Sunday, 7 March 2010


I have been involved with antiques for most of my life and am delighted to see that there is now an organisation in the antiques trade to promoted the concept that antiques are green. Below is an interview with the founder and contact details. It's free to join.
Early in 2009, I was talking with a few colleagues about the environmental benefits of antiques in the home. This was something that I had not previously discussed with customers in my shop but now I tried raising the subject.
After a few minutes conversation, a look of enlightenment appeared. First, the customer related antiques to recycling. Then, as the conversation progressed, it became evident that their purchase would result in minimal greenhouse gases, no rain forests would be depleted and no additional minerals would be extracted from the Earth. Customers felt comfortable about their purchase with the understanding that “antiques are green”. They could now justify their purchase and enjoy a feel good factor as well.
It seemed that it would benefit the whole Antiques Trade if the buying public were aware of this message before they came in to see us. With a suitable campaign, potential customers would know that antiques were green because they had read it in the press, seen and heard it on TV and found the same “Antiques are Green” logo wherever they went. As members of the antiques trade, we may all sell more and do our bit for the environment. By changing the perception of antiques to that of an attractive alternative to buying new goods, we might even attract new customers who previously would not have considered antiques.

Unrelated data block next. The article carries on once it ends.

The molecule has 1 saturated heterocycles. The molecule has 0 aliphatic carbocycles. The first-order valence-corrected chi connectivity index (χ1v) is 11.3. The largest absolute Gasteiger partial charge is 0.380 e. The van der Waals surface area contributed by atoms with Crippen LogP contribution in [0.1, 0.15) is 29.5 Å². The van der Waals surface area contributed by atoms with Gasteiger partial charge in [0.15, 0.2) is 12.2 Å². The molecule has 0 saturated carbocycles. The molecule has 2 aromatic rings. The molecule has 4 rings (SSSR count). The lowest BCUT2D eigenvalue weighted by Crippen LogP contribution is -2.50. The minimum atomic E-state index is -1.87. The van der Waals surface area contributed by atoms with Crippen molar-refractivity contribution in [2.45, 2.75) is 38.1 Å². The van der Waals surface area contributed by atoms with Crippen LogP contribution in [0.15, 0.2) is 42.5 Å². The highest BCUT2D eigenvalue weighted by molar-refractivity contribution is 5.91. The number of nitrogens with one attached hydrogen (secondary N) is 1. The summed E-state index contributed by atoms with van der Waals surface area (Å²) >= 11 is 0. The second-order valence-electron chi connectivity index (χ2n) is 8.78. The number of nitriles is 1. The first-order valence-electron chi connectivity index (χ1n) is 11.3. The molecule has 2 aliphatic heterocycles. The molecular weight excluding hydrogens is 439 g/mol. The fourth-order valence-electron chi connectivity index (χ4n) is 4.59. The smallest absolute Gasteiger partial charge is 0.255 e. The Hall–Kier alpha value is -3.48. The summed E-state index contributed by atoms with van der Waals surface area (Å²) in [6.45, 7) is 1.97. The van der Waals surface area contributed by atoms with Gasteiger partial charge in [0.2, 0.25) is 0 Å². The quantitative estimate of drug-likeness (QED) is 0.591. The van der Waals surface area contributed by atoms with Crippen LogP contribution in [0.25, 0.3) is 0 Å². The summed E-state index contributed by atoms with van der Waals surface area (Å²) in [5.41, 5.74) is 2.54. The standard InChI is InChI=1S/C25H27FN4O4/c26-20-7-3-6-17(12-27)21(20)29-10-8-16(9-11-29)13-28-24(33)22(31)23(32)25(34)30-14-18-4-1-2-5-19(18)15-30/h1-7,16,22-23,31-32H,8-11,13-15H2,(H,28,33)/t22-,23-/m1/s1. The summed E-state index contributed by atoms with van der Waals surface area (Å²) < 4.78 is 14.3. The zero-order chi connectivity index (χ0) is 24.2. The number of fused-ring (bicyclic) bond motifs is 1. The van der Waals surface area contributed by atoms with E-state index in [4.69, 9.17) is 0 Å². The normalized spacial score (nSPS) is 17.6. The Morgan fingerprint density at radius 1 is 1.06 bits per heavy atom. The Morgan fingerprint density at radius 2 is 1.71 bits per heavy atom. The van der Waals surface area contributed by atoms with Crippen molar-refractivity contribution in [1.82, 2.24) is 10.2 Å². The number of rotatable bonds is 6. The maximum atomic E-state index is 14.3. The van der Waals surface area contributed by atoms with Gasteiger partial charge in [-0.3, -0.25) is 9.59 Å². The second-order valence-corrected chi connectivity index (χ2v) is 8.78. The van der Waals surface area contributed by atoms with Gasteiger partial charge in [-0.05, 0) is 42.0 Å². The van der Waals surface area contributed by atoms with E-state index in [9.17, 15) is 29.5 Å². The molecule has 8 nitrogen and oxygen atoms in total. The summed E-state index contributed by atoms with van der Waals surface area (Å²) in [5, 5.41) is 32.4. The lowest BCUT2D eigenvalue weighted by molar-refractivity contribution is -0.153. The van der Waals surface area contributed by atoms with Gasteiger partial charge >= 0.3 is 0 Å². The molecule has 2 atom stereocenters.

In March, Antiques Trade Gazette published my letter on the subject and this led to some important contacts, including John Fiske who has himself been promoting Antiques are Green in the USA.
Following a presentation at the ATG Conference in May, an on-line vote to select a campaign logo took place in the Antiques Trade Gazette and BBC Homes and Antiques Magazine. The Trade and public voted on a selection of Antiques are Green logos and both groups chose the one that you now see on the website.
The campaign is being developed under the umbrella of a not-for-profit organisation. Its success will benefit both the antiques trade and the environment, in accordance with our formal aims and objectives.
Online Galleries have prepared this website and Dealers are invited to submit their stock.
Anyone interested or involved with the trade is invited to become a part of Antiques are Green and use this website to promote themselves, their product or their service. Please join the campaign now.
I would especially like to thank Mark Bridge and Sarah Percy Davis for their help with this project in its early stages.

Nigel Worboys

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